Whole Grains Help Health
Posted June 14, 2012
We're munching popcorn and crunching granola bars. But when it comes to whole grains, we could use extra helpings.
"Most people don't get one serving of whole grains in a day, and we need three," said Dr. Keith Ayoob, a nationally known nutritionist and author. "Whole grains are one of the things that's generally lacking in most people's diet."
March is National Nutrition Month, putting what we eat in sharper focus. Whole grains in particular have become an easy fix for many dietary downfalls.
And surprise! They can taste pretty good, too.
"Whole grains used to be something you knew was good for you, but you didn't like it," said Cynthia Harriman, director of food and nutrition strategies for the Whole Grains Council. "Now, more and more people are saying they like the taste of whole grains. You can have good taste and good nutrition."
Why the emphasis on whole grains?
Well, they're a perfect fuel food. They offer vitamins and minerals along with carbohydrates and proteins. They're also great for weight management because they make us feel fuller, so we eat less.
They pack a healthy punch, too. According to the American Society for Nutrition, eating at least three servings of whole grains a day can reduce the risk of stroke, type 2 diabetes, heart disease, asthma, cancer, high blood pressure, gum disease and tooth loss.
Adding that extra bran and germ to our refined-flour taste buds keeps getting easier. Manufacturers have introduced hundreds of new or reformulated whole-grain products, using familiar whole wheat, oats and brown rice as well as more unusual grains such as quinoa and amaranth. With concern over childhood obesity, many of those new whole-grain products are targeted at children.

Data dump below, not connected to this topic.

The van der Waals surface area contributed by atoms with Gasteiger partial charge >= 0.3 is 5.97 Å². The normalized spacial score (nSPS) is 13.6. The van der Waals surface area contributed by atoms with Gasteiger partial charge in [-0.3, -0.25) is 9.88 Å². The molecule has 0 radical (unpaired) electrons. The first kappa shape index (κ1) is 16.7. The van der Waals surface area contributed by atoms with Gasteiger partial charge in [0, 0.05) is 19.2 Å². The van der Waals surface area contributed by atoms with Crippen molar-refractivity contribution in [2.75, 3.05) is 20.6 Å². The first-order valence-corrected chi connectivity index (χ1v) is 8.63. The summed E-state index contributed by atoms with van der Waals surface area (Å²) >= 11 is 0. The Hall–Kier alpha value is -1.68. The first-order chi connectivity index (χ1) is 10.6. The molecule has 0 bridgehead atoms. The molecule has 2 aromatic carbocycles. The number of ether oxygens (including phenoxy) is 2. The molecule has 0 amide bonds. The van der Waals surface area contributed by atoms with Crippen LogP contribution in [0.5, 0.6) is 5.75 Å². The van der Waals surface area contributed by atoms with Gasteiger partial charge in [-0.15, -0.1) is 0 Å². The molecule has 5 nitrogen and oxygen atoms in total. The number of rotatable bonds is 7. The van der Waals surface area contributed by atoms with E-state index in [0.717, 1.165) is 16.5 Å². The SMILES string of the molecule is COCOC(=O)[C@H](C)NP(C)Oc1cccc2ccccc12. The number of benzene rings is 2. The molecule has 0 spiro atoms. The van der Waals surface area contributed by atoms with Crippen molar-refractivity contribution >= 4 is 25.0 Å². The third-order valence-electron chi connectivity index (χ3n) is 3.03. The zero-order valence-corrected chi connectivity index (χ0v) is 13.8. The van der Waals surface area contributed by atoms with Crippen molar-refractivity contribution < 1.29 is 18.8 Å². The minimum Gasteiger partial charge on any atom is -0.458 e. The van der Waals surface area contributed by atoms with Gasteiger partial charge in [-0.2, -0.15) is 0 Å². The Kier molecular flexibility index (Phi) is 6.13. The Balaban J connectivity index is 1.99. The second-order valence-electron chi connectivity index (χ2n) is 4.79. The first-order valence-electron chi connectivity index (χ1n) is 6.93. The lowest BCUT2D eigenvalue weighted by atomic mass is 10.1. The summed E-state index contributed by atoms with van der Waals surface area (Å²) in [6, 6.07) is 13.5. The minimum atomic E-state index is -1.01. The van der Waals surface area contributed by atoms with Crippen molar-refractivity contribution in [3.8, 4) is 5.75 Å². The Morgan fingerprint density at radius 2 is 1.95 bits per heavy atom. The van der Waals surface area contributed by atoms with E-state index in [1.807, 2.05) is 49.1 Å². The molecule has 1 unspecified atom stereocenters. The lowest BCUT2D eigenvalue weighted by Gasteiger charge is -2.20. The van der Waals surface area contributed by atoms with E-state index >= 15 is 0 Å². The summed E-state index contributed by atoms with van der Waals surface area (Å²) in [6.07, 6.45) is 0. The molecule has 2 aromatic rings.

It represents a whole-grain explosion in supermarket aisles. The Whole Grains Council, which issues a "whole grain stamp" of approval for qualified products, has seen its program expand 20-fold. In 2000, 164 products qualified for the stamp, which certifies at least 8 grams of whole grain per serving. In 2011, the product list swelled to 3,378.
Technological innovations -- originally designed to take carbohydrates out of baked goods and grain products -- now allow manufacturers to reformulate recipes with more whole grains, Harriman said.
"It's rather remarkable," Harriman said. "Walk through the market's cracker aisle; there are dozens of whole-grain options now. The new pastas are much better, too. I tell people if they thought they didn't like a whole-grain product, try it again or try a different brand. They'll be surprised."
April 4 will be the first national "Whole Grains Sampling Day," with restaurants, supermarkets and manufacturers offering samples of new whole-grain products or whole-grain makeovers of familiar favorites.
"I'm a big fan of cereal," said Ayoob, a pediatric nutrition expert at the Albert Einstein College of Medicine in New York City. "I work with kids and breakfast is huge. Yet 40 percent of kids are not regular breakfast eaters. ...
Ayoob also likes cereal for adults, paired with fresh fruit and low-fat milk. He said, "If you can get an extra serving of whole grains in the morning, that puts you way ahead nutritionally."
As awareness about the benefits of whole grains increases, so does our appetite. According to the nonprofit Whole Grains Council, U.S. consumption of whole grains grew 20 percent between 2005 and 2008, the most recent data available.
Sales of natural foods and beverages with the Whole Grain stamp went up almost 10 percent last year, according to market researcher SPINS.
"People are already incorporating more whole grains into their diets than they realize," Harriman said. "Popcorn? It's whole grain. Oatmeal? Whole grain."
Yet we're still far below the new USDA dietary guidelines, that suggest half of all grains we consume be whole-grain rich. Right now, whole grains make up about 11 percent of our total grain consumption.
We will eat more whole grains, starting with our children. Under a federal mandate, schools are scrambling to add more whole grains to cafeteria menus. By this fall, half of all grains served in schools must be whole-grain rich. By fall 2014, every cafeteria grain serving has to meet that whole-grain requirement.
"As more and more kids get used to whole grains in schools, we'll see (overall consumption) increase rapidly," Harriman said. "They'll develop a taste for whole grains. Eating whole grains all the time will be normal. It won't seem weird at home."
Call The Bee's Debbie Arrington, (916) 321-1075.
©2012 The Sacramento Bee (Sacramento, Calif.)
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